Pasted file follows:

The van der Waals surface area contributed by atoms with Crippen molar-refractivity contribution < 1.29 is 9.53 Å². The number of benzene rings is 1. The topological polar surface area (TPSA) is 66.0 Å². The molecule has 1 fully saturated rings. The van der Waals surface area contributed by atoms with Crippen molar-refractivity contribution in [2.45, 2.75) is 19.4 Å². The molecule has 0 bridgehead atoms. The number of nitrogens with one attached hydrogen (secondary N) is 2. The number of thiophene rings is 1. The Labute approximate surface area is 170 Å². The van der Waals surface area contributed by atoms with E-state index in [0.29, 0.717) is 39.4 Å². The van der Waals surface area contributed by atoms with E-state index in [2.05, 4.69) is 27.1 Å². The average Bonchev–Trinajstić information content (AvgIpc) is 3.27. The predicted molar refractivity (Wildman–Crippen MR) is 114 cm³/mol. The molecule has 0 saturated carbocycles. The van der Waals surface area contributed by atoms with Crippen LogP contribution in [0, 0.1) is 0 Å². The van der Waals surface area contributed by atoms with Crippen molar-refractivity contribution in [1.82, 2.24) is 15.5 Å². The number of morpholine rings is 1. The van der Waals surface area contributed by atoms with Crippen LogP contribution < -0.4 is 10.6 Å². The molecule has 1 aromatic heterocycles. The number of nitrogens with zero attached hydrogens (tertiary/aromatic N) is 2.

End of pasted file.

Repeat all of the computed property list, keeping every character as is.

The van der Waals surface area contributed by atoms with Crippen molar-refractivity contribution < 1.29 is 9.53 Å². The number of benzene rings is 1. The topological polar surface area (TPSA) is 66.0 Å². The molecule has 1 fully saturated rings. The van der Waals surface area contributed by atoms with Crippen molar-refractivity contribution in [2.45, 2.75) is 19.4 Å². The molecule has 0 bridgehead atoms. The number of nitrogens with one attached hydrogen (secondary N) is 2. The number of thiophene rings is 1. The Labute approximate surface area is 170 Å². The van der Waals surface area contributed by atoms with E-state index in [0.29, 0.717) is 39.4 Å². The van der Waals surface area contributed by atoms with E-state index in [2.05, 4.69) is 27.1 Å². The average Bonchev–Trinajstić information content (AvgIpc) is 3.27. The predicted molar refractivity (Wildman–Crippen MR) is 114 cm³/mol. The molecule has 0 saturated carbocycles. The van der Waals surface area contributed by atoms with Crippen LogP contribution in [0, 0.1) is 0 Å². The van der Waals surface area contributed by atoms with Crippen molar-refractivity contribution in [1.82, 2.24) is 15.5 Å². The number of morpholine rings is 1. The van der Waals surface area contributed by atoms with Crippen LogP contribution < -0.4 is 10.6 Å². The molecule has 1 aromatic heterocycles. The number of nitrogens with zero attached hydrogens (tertiary/aromatic N) is 2.